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Dirca occidentalis - A.Gray.

Common Name Leather Wood, Western leatherwood
Family Thymelaeaceae
USDA hardiness 6-9
Known Hazards None known
Habitats Moist situations, often on calcareous soils[200].
Range South-western N. America - California..
Edibility Rating  
Other Uses  
Weed Potential No
Medicinal Rating  
Care
Fully Hardy Moist Soil Semi-shade Full sun
Dirca occidentalis Leather Wood, Western leatherwood


Brother Alfred Brousseau @ USDA-NRCS PLANTS Database
Dirca occidentalis Leather Wood, Western leatherwood
Brother Alfred Brousseau @ USDA-NRCS PLANTS Database

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Summary


Physical Characteristics

 icon of manicon of shrub
Dirca occidentalis is a deciduous Shrub growing to 1.8 m (6ft).
It is hardy to zone (UK) 7 and is not frost tender. It is in flower in March. The species is hermaphrodite (has both male and female organs) Suitable for: light (sandy), medium (loamy) and heavy (clay) soils. Suitable pH: acid, neutral and basic (alkaline) soils. It can grow in semi-shade (light woodland) or no shade. It prefers moist soil.

Synonyms

Habitats

Woodland Garden Sunny Edge; Dappled Shade; Shady Edge;

Edible Uses

None known

Medicinal Uses

Plants For A Future can not take any responsibility for any adverse effects from the use of plants. Always seek advice from a professional before using a plant medicinally.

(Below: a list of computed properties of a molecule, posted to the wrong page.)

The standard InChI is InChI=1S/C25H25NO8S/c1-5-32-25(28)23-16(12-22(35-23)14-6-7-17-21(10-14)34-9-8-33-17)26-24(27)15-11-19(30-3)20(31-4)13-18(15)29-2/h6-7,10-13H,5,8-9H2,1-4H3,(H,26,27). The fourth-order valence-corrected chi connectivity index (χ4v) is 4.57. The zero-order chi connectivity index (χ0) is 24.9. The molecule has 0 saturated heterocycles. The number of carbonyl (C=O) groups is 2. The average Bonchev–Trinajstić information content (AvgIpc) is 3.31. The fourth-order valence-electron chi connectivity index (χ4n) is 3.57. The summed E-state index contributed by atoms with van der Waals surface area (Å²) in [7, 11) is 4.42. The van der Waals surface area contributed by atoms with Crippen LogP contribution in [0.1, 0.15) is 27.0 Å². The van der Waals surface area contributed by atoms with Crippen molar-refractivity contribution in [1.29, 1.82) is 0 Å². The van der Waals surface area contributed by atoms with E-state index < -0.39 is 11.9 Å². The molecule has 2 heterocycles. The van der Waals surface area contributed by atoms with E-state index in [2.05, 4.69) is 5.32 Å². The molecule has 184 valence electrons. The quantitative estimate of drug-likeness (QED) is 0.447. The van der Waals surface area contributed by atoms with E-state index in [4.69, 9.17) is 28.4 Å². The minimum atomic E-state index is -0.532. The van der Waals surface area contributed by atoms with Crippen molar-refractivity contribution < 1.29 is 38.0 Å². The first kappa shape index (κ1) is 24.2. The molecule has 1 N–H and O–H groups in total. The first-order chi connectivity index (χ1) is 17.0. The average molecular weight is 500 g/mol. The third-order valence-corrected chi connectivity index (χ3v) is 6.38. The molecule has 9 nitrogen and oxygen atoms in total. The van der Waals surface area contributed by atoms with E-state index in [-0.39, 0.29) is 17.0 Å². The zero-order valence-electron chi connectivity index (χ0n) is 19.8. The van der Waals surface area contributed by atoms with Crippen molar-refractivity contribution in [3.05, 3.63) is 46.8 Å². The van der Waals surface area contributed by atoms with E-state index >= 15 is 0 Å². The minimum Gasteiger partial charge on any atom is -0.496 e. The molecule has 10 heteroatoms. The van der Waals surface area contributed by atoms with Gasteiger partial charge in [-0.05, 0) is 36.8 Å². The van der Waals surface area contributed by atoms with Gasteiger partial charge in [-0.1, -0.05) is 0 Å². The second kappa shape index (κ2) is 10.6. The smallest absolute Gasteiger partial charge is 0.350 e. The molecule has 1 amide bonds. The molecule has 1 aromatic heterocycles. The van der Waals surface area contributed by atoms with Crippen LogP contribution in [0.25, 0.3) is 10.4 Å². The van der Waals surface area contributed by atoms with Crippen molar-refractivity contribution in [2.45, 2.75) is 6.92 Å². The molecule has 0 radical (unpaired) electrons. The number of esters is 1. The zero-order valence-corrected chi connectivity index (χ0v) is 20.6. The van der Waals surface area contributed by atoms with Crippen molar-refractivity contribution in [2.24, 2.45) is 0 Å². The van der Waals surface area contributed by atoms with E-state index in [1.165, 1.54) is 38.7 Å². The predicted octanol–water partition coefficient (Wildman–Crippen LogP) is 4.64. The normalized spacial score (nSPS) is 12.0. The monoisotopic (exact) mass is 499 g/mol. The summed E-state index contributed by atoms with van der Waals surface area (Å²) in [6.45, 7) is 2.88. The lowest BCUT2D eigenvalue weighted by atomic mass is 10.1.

None known

Other Uses

Basketry;  Fibre;  Paper;  String.

The following uses are for the closely related D. palustris, they quite possibly also apply to this species[K]. The tough flexible shoots are used in basket making and as a tying material[1, 11, 43, 46, 95]. A rope can be made from the bark fibres[1, 11, 46, 61]. The bark fibres are also used in making paper[189]. The stems are harvested in summer, the leaves are removed and the stems steamed until the fibres can be stripped. The outer and inner barks are separated by scraping or peeling. The fibres are cooked for 2 hours or less with soda ash and then beaten with mallets or put through a blender. The paper is greenish cream in colour[189].

Cultivation details

Thrives in a moist peaty soil[1, 11] and a sheltered position[175]. Prefers a reasonably moist humus-rich limy soil according to another report[182]. The flowers are produced in early spring and they are often damaged by frost[1, 200].

Propagation

Seed - best sown in a cold frame as soon as it is ripe[113]. Remove the fruit flesh since this can inhibit germination[113]. Dried seed will require 2 - 3 months cold stratification[113]. The seed usually germinates in 1 - 6 months at 15°c[175]. When they are large enough to handle, prick the seedlings out into individual pots and grow them on in the greenhouse for at least their first winter. Plant them out into their permanent positions in late spring or early summer, after the last expected frosts. Layering.

Other Names

If available other names are mentioned here

Found In

Countries where the plant has been found are listed here if the information is available

Weed Potential

Right plant wrong place. We are currently updating this section. Please note that a plant may be invasive in one area but may not in your area so it’s worth checking.

Conservation Status

IUCN Red List of Threatened Plants Status :

Related Plants
Latin NameCommon NameEdibility RatingMedicinal Rating
Dirca palustrisLeather Wood, Eastern leatherwood02

 

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Author

A.Gray.

Botanical References

11200

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Subject : Dirca occidentalis  
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